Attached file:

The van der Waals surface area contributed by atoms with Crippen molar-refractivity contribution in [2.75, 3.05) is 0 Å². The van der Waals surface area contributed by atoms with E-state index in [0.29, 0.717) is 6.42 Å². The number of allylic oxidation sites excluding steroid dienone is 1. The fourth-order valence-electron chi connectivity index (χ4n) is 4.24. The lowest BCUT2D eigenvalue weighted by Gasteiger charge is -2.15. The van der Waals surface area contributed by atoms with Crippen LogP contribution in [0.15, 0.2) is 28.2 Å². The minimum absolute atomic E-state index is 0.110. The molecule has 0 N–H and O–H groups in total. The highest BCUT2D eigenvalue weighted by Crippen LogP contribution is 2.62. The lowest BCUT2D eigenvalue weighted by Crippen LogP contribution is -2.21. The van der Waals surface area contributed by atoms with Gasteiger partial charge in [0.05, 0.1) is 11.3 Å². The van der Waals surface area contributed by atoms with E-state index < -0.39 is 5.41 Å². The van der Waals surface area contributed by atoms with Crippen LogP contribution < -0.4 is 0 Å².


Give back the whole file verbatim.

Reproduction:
The van der Waals surface area contributed by atoms with Crippen molar-refractivity contribution in [2.75, 3.05) is 0 Å². The van der Waals surface area contributed by atoms with E-state index in [0.29, 0.717) is 6.42 Å². The number of allylic oxidation sites excluding steroid dienone is 1. The fourth-order valence-electron chi connectivity index (χ4n) is 4.24. The lowest BCUT2D eigenvalue weighted by Gasteiger charge is -2.15. The van der Waals surface area contributed by atoms with Crippen LogP contribution in [0.15, 0.2) is 28.2 Å². The minimum absolute atomic E-state index is 0.110. The molecule has 0 N–H and O–H groups in total. The highest BCUT2D eigenvalue weighted by Crippen LogP contribution is 2.62. The lowest BCUT2D eigenvalue weighted by Crippen LogP contribution is -2.21. The van der Waals surface area contributed by atoms with Gasteiger partial charge in [0.05, 0.1) is 11.3 Å². The van der Waals surface area contributed by atoms with E-state index < -0.39 is 5.41 Å². The van der Waals surface area contributed by atoms with Crippen LogP contribution < -0.4 is 0 Å².